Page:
Gender of Shareholders and Directors in the Solomon Islands

Year

Directors

Shareholders

Women

Men

Women

Men

2010 (Dec)

663

2,163

718

1,934

2015 (June)

935

3,291

976

2,801

Source: Solomon Islands Company Haus.

Review competition and consumer laws

PSDI research in Papua New Guinea revealed that women are not well informed about their rights and are less likely to file business complaints. In 2014, only 20% of complaints were from women compared to 71% from men. To help address this, the project assisted the government to study the impact of competition and consumer laws on men and women, and how regulatory frameworks hinder women’s commercial activities. It evaluated the laws and institutions with regard to the interests of men and women as consumers and examined how laws that protect women consumers are being enforced. It proposed dissemination for information targeting women through women’s associations and non-government organizations and recommended that the regulator adopt a range of complaints processes including the appointment of women complaints investigators.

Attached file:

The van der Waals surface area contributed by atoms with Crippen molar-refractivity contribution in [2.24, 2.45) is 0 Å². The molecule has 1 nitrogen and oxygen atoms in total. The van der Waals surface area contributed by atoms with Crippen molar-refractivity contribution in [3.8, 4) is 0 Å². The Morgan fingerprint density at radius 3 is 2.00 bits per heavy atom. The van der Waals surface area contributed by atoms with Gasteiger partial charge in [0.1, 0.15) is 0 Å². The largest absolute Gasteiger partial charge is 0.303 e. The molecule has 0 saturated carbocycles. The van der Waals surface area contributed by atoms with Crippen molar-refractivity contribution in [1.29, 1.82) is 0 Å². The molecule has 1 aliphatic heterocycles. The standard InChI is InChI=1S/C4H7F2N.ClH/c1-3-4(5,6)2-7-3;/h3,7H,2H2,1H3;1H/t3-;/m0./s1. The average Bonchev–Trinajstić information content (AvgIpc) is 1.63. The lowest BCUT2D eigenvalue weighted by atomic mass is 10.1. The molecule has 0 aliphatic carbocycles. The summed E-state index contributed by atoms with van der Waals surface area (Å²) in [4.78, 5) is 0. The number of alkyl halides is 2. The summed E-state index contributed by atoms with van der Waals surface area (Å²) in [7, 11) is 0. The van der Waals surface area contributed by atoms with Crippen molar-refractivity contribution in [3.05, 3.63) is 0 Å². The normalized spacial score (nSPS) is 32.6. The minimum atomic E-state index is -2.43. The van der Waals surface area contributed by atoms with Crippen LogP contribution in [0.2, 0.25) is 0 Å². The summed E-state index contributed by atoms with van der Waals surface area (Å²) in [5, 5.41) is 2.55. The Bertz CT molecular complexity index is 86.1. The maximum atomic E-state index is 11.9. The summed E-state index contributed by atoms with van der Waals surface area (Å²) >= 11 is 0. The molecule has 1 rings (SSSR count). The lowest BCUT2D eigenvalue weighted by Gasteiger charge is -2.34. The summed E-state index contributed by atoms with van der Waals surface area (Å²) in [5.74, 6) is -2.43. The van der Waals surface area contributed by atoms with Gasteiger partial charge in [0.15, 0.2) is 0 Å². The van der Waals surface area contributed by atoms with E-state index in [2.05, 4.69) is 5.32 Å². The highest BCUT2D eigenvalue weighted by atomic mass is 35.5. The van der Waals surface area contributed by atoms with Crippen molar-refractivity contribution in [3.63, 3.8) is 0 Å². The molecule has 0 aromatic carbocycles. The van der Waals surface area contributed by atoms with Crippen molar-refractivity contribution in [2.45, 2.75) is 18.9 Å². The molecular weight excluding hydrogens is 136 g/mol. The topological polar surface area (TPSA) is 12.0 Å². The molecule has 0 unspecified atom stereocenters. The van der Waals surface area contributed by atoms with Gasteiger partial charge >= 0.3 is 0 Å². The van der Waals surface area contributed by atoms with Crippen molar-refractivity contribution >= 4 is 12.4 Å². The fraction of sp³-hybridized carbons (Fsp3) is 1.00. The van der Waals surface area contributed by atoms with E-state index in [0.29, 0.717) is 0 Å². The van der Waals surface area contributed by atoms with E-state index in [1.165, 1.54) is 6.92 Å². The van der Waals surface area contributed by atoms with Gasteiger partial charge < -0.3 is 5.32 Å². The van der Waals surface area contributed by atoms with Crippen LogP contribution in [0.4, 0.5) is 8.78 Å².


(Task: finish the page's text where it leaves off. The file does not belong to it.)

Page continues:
Finance women’s entrepreneurship

Obtaining loans or credit for business development is a challenge in the Pacific. Limited ownership of collateral in the form of buildings and land, most of which is communally owned under the customary title, makes it difficult for entrepreneurs and businesses to obtain loans and credit from financial institutions.

A secured transaction framework was created to allow people to use a variety of assets including personal assets and invoices as collateral for loans. It removed the reliance on land as the main form of collateral and encouraged women to take out loans and financial institutions to lend to women.

Why Women Do Not Access Bank Finance

Reasons

Fiji

Papua New Guinea

Samoa

Solomon Islands

Tonga